Department has given its approval. Its 
jurisdiction in fiscal matters extends over 
every department of the City of Houston. 
The City Controller is elected by the 
people and is the directing head of the de' 
partment. 

In line with the growth of the City of 
Houston between the years 1921 and 
1928, the activities of the Controller's 
office have of necessity been greatly ex- *i 

tended. Due, however, to the installation 
of bookkeeping machines and a more 
scientific accounting system, the office 
force has only been increased by one 
clerk; there being at present seven em' h. a. giles 

ployes as compared with six in 1921. 

As an indication of the increased volume of work handled, the follow 
ing data is given and for the purpose of comparison figures relative to the 
Schools have been eliminated: 

1921 1928 

Current Revenue $ 4,504,167.33 $7,872,513.52 

Expense 3,253,729.41 8,013,299.34 

Expenditures out of Bond Funds 147,897.78 5,206,211.24 

Bonded Debt 13,565,000.00 30,972,259.19 

Bond Issues 58 203 

Bond Funds on hand 445,489.31 2,631,729.86 

Special Deposit Accounts 692 3,197 

The annexation to the city of Magnolia Park, Park Place, Cottage 
Grove and Harrisburg, has added an enormous amount of detail work. 

The present accounting system is so devised as to be sufficiently elastic 
to care for twice the present volume of transactions without change. 

The varied duties of the Controller are specifically prescribed by the 
City Charter, the most important being covered by Section 2 as follows: 
"It shall be the duty of the Controller to superintend and supervise the 

Page 41 



fiscal affairs of the City of Houston, and to manage and conduct the same 
as prescribed by this Charter and the ordinances of the City of Houston 
that are now or may be hereafter enacted, and said Controller shall prepare 
and publish in some newspaper in the City of Houston, not later than the 
5th day of each month, a statement of the preceding month's expenses, 
which statement shall show the total amount paid in monthly salaries to all 
employees in each department of the city, and shall also show the amount 
paid on the weekly payroll to all persons working for the city by the day or 
week, and shall also show the cost of maintaining each department of the 
city government, and the total amount of each month's expenses so incurred; 
said statement shall also show the cost of improvement and extension work 
not properly classed as current expenses and not done under contract with 
outside parties, and shall show all other extraordinary expenditures, for 
interest on bonds, payments on bonds, etc., which statement shall be signed 
and sworn to by said Controller, and he shall permit any qualified elector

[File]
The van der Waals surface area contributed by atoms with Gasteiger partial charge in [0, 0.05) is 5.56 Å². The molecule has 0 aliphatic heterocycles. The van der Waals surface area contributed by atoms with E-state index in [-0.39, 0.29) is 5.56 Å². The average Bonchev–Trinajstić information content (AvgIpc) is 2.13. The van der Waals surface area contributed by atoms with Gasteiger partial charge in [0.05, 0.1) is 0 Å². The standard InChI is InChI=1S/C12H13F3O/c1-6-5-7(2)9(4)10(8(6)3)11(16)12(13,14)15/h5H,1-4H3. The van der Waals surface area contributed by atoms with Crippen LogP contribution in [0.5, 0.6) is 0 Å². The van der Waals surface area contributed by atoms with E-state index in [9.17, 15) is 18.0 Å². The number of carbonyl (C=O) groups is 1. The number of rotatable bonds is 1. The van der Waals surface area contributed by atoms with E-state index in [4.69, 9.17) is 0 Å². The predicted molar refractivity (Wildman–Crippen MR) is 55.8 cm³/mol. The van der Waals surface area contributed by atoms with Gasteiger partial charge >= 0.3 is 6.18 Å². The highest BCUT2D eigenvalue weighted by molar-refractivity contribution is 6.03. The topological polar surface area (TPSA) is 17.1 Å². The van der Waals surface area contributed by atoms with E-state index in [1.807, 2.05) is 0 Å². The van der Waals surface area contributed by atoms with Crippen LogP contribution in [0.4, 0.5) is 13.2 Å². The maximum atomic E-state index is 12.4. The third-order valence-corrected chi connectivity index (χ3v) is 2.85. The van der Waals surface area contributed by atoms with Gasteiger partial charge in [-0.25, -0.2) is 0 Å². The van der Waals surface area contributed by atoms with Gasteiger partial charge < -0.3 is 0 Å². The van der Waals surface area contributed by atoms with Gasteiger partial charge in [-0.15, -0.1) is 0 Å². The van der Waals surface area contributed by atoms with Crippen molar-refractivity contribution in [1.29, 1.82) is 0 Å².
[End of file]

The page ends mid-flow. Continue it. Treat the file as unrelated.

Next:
at all reasonable hours to examine or inspect the books of the city, furnish' 
ing such party all reasonable assistance therein, and the Council shall pass 
suitable ordinances to enforce this section and provide suitable penalties. 

"It shall be the duty of the Controller to keep books of account of the 
City of Houston, and to make such financial reports and statements as are 
provided by the terms of this act. His books of account shall exhibit accurate 
and detailed statements of all moneys received and expended for account 
of the city by all city officials and other persons, and shall show in detail the 
property owned by the city and the income derived therefrom. 

"He shall also keep separate accounts of each and every appropriation 
made by the City Council, showing the date thereof and the purpose for 
which the same is made, and shall show for what each payment of any 
public money is made and the manner of making the same and to whom 
same is made. 

"He shall keep a separate account with each department of the city 
government, and also such other accounts as may be necessary to show a 
complete financial statement of the city, and he shall be prepared at every 
regular meeting of the City Council to give such information concerning 
the finances of the City as the Council may require. 

"All warrants or orders for payment of any public fund or moneys for 
any purpose shall be signed by the Controller and the Mayor. No warrant 
not signed by the Controller shall be authority for the payment of any public 
funds whatever, but the Controller shall in no instance, unless the money 
is in the treasury and in the fund against which it is drawn, sign any war- 
rant or order for the payment of any sum or amount for any purpose; pro- 
vided, however, that nothing herein contained shall prevent the issue and 
sale of warrants to anticipate the current revenue for any one year, which 

Page 42 



said warrants shall bear such rate of interest, not exceeding five per cent 
as the City Council by ordinance may prescribe. 

"He shall not sign any contract nor make or execute any warrant or 
order for the payment of any sum of money unless the same be legal and 
all prerequisites and requirements shall have been complied with, nor until 
after an appropriation has been duly and legally made therefor. 

"He shall, whenever deemed necessary, require all accounts presented